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Wolfgang Voigt
Freiland Klaviermusik Barnaby Sprague , June 22nd, 2010 08:30

As the Cologne-based founder of Kompakt records Wolfgang Voight is probably better known under his Studio 1 and Burger/Ink aliases. Having released under no less than 34 different pseudonyms, it’s safe to say he’s the forefather of wilfully anonymous techno. As his Kompakt label forever shines as an institution of minimal tech, Voight continues on his mission to push the frontiers and expectations of electronic music. Which is a shame, then, that Freiland Klaviermusik is experimental flotsam of the most annoying kind.

Comprised almost entirely of synthesised piano notes played at random tempos and never once settling on a discernible tune let alone anything that we might call a drop or a breakdown, this is what you call a "difficult" listen. Two elements stand out across the whole album – a slappy synth bass tone and tinny toy piano. 'Alleingang' starts things off with said synth bass and we think "whoo!! yea!! minimal!!". Then said toy piano kicks in and we think "ooh... off-kilter... cool!!". But after 30 seconds of clanging tunelessness it becomes apparent that that's your lot. For 13 tracks. Yes, count them, 13 tracks of dicking about with one note without even a 4/4 beat.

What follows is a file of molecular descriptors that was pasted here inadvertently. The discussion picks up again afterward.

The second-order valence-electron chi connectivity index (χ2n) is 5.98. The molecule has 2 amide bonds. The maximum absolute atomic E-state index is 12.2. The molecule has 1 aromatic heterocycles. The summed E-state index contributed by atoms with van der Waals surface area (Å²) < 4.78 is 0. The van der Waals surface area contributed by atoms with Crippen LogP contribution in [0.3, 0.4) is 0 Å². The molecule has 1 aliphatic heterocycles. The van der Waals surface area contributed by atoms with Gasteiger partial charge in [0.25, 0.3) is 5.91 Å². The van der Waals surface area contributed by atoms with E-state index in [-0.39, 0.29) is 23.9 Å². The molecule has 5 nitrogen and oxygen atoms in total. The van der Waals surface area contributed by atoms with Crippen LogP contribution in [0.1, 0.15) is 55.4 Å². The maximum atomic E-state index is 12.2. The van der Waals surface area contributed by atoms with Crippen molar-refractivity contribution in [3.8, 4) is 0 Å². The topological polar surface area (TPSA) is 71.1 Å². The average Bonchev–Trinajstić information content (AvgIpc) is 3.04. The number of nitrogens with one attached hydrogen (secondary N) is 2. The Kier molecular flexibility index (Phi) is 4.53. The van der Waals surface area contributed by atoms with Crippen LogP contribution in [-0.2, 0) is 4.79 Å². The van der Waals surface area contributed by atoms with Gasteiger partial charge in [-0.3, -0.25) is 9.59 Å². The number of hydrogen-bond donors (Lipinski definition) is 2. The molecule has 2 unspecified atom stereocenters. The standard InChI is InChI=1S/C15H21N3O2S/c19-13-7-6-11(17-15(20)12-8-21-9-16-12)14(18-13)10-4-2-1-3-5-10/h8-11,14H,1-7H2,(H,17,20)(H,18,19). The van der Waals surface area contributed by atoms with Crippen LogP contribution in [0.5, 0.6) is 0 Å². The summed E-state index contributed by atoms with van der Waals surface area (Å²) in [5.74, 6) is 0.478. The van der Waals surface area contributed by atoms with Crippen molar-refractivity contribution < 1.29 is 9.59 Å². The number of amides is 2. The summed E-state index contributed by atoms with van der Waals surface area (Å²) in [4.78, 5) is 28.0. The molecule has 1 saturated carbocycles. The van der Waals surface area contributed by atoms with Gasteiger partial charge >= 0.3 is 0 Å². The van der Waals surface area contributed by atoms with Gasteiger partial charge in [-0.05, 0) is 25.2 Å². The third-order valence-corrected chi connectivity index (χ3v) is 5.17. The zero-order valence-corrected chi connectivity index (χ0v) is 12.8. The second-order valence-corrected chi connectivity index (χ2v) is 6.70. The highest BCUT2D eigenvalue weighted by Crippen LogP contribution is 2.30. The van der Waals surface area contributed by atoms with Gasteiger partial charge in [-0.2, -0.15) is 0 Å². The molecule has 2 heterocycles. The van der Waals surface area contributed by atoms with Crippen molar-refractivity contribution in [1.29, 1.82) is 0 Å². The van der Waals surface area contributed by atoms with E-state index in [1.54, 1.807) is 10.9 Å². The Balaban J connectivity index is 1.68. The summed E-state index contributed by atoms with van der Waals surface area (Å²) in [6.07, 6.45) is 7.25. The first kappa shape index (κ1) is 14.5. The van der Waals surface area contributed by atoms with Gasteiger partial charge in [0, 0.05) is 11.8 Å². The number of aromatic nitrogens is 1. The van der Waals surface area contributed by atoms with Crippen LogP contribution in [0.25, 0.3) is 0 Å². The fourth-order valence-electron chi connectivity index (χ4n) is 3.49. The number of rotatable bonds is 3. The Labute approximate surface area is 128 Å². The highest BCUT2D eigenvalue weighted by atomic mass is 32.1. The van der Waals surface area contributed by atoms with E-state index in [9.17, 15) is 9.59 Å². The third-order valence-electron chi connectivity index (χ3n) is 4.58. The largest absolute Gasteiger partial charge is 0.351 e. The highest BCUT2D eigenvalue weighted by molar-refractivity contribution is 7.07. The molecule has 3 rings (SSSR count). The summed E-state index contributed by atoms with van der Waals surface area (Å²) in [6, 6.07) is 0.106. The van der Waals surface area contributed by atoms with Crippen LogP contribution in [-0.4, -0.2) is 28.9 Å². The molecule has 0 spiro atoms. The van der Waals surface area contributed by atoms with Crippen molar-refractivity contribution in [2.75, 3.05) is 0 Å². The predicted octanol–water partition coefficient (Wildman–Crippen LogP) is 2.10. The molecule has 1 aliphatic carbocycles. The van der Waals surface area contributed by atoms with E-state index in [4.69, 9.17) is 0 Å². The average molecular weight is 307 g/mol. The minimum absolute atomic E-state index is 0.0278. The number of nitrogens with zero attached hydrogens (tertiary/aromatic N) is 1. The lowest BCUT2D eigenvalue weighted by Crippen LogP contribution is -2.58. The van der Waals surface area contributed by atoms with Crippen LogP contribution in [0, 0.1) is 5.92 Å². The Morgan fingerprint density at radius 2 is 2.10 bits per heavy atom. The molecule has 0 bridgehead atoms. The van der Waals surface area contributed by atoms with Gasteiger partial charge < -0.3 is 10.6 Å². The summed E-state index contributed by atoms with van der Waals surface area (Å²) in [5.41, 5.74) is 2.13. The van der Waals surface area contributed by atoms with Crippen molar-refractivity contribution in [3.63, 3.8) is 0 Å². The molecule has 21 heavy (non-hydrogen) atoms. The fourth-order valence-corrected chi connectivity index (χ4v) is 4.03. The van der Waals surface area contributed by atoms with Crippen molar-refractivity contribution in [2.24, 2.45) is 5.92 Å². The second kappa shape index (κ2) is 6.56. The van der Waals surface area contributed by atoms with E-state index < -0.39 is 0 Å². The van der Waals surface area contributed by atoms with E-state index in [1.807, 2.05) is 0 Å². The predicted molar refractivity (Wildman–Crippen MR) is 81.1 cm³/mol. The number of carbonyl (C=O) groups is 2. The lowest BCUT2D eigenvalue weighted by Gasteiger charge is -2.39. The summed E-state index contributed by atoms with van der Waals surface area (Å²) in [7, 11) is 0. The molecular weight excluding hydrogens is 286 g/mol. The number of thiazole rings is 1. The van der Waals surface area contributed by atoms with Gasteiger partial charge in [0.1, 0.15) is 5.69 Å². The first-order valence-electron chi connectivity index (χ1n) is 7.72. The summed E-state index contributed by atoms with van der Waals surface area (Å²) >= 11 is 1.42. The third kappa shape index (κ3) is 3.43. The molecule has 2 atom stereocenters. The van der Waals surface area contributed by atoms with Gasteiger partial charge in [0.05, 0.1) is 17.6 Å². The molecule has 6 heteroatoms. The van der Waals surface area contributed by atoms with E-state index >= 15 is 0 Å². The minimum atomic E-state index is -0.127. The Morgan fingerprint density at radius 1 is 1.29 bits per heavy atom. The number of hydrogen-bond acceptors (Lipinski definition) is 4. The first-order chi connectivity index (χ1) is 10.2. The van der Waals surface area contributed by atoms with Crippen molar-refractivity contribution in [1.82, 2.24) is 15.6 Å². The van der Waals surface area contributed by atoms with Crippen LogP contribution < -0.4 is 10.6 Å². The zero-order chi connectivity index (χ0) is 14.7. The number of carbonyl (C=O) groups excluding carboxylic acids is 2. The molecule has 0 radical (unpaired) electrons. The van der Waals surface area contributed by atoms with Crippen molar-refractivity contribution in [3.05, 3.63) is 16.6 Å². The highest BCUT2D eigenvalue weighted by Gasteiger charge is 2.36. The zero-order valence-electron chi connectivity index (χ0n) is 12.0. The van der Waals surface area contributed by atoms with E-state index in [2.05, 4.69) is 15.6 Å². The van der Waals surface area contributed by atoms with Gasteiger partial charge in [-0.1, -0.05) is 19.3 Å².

OK, OK, at least 'Brucke' and 'Zimmer' begin in the grand tradition of Kompakt microhouse, with the wonky bass note reminiscent of the Flash Gordon soundtrack; Brian Blessed's flying Hawkmen and all that. But nostalgic thrills are not Voight’s game. Latter tracks like 'Kammer'and 'Mecha' are all faux-classical abstractions and plastic piano clangs, with Voight relishing his outsider status and indulging in spasmodic key-thrashing that not even bats would give half an ear to.

On hearing Freiland Klaviermusik for the first time I imagined a wild-haired elderly eccentric in a tatty old shirt and cravat. And as such it had a certain charm. But in Voight's a well-dressed dude with a blond quiff. Apparently influenced by avant-garde composer Conlon Nancarrow, Voight gets ultimate respect for keeping things difficult, but no one is immune from a dud release. Like listening to the cast-offs from Drukqs’ piano bits, Freiland Klaviermusik is simply not an enjoyable listen.